Heading towards the New Year

cropped-booksmay14.jpgChristmas is over (the hottest Christmas Day in Melbourne since 1988) & fortunately the outlook for New Year’s Day is a lot milder. I’ve been finding it difficult to concentrate on reading over the last couple of weeks. I’ve been reading lots of short stories but can’t make a decision to start anything else.Which is probably why I’ve reread 11 books over the last couple of months (four Dorothy L Sayers, three Christine Poulsons, two Charles Dickens, Rumpole of the Bailey & Agatha Christie’s Autobiography) when I have over 1200 unread books on the tbr shelves.

suemysteries

I am past the halfway mark in The Mysteries of Paris by Eugène Sue, which I’m reading in instalments with my 19th century bookgroup. It divides up very conveniently into ten Books of about 150pp each. The story is full of characters with multiple aliases; noblemen masquerading as workmen, prostitutes with pure hearts, plucky seamstresses living on the edge of poverty, cruel thugs who would kill you as soon as look at you. I’m enjoying it very much but, with cliffhangers galore it would be almost impossible to review without giving something away.

persephone3I’m also pondering a few reading plans for 2017. Not Simon’s Project 24! I’ve bought hardly any books for 3 months but I know that as soon as I made a pledge like that, I’d be on a very slippery slope. Reading Persephones (I think I only read one this year) & Slightly Foxed editions (read two but they’re piling up as I have a subscription) will definitely be there. Maybe one of each per month?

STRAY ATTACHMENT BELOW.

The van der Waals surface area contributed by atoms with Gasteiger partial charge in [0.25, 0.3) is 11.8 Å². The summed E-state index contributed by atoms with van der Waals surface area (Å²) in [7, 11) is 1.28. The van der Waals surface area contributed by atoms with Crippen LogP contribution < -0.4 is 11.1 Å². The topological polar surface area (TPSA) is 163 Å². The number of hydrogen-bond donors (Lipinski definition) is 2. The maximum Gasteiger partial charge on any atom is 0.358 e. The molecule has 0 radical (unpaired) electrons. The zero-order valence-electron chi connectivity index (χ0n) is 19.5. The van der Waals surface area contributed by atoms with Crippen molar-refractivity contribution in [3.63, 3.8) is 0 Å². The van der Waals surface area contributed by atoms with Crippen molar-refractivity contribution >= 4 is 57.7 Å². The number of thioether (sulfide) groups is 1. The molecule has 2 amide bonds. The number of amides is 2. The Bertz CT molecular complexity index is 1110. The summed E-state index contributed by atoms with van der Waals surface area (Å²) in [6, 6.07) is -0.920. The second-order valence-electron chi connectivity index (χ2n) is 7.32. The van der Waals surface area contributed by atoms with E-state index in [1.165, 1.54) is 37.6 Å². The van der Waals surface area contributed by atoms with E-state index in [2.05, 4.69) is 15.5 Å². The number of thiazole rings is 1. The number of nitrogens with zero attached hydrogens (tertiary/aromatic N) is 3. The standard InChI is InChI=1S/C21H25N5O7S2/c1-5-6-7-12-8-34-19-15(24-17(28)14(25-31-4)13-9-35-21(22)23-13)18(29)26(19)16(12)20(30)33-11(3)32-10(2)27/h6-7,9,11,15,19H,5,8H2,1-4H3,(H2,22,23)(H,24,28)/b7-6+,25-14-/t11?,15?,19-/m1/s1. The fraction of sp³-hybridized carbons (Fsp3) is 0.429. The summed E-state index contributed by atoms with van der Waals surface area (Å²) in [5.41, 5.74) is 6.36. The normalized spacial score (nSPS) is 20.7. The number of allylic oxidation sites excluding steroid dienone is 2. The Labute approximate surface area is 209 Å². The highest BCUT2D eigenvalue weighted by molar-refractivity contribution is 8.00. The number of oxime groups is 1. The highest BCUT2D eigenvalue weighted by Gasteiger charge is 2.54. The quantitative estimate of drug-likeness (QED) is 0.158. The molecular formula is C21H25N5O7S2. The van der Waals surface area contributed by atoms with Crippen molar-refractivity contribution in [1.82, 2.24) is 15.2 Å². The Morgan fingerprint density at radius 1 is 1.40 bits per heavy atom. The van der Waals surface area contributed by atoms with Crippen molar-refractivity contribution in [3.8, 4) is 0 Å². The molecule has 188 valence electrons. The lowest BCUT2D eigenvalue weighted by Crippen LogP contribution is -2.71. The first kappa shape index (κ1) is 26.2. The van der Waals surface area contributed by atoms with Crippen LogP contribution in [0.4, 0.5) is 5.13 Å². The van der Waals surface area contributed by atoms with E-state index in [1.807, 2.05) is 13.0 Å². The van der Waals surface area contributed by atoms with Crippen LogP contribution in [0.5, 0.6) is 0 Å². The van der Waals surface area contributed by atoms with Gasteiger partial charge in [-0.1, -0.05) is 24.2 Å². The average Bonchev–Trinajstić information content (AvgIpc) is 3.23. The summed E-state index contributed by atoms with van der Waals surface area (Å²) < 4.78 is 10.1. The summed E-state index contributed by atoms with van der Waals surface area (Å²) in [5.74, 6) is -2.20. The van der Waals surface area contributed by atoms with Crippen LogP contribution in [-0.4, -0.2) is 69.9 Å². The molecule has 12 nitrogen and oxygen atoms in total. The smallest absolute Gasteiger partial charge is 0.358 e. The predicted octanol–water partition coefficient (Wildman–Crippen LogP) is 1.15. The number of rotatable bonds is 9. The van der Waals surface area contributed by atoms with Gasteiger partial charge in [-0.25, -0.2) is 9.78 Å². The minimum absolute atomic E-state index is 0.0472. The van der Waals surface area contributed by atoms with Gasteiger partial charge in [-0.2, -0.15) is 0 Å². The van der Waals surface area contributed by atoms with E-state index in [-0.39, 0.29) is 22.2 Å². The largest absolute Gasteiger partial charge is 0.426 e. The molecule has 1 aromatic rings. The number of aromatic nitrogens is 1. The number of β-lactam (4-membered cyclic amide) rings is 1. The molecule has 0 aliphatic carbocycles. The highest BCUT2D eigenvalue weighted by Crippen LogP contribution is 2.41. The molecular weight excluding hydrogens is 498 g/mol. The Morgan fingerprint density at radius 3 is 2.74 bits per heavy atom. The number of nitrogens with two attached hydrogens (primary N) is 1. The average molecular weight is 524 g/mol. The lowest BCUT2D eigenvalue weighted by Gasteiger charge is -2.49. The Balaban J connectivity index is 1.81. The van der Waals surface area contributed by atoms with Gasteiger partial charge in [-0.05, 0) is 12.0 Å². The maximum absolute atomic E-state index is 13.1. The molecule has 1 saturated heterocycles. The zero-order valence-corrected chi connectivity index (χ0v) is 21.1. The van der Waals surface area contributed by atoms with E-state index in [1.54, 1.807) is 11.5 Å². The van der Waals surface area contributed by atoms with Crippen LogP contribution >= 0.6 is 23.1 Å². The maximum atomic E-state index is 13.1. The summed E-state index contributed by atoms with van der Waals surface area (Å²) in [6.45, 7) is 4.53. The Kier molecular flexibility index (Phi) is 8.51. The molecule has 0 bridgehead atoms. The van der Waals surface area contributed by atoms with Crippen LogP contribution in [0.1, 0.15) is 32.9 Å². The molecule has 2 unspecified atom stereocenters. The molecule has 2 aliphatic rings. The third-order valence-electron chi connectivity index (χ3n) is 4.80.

tbr2016lucky

I have a tottering pile of books on my desk (as you can see here with a guest appearance by Lucky) that I’ve pulled off the tbr when I’ve seen them mentioned on a blog or podcast or in my online reading group so it’s probably time I put them all back on the tbr & started again. Or, start from the bottom of the pile & read my way up?

I also idly scrolled to the bottom of my Kindle app the other day & was amazed at what’s there & how many books I’d forgotten I’d even bought. A Fine Brother : the life of Captain Flora Sandes by Louise Miller, Weeds by Jerome K Jerome, The Longest Dance by Cynthia Harrod-Eagles, Escape to Mulberry Cottage by Victoria Connelly, Anna by Norman Collins & Enid Bagnold by Anne Sebba – can anyone push me in the direction of one of those?

As always, when I look back at the year’s reading, I wish I’d read more Georgette Heyer, Nevil Shute,  R L Stevenson, D E Stevenson, Trollope, reread some Jane Austen for the anniversaries of the publication of her novels, started Angela Thirkell (!). I’m also pondering my Top 10 of the year. I’ll be back when the list is finalised.

I’d love to know your reading plans for 2017 if you have any. Do you like to have a plan or do you let serendipity be your guide?

17 thoughts on “Heading towards the New Year

  1. I have the broadest of reading plans. First, yes, I’ve joined Simon’s Project 24 out of desperation. I did reshelve most of the TBRSoon back in to the TBR, then turned around and pulled 26 each of fiction and non-fiction with the idea of reading two books a week, this adding up to 52 or half the year. We’ll leave the rest of the year to chance and bloggers like you sending “Best of” lists soon. Happy reading in this next year, and thank you always for this wonderful blog!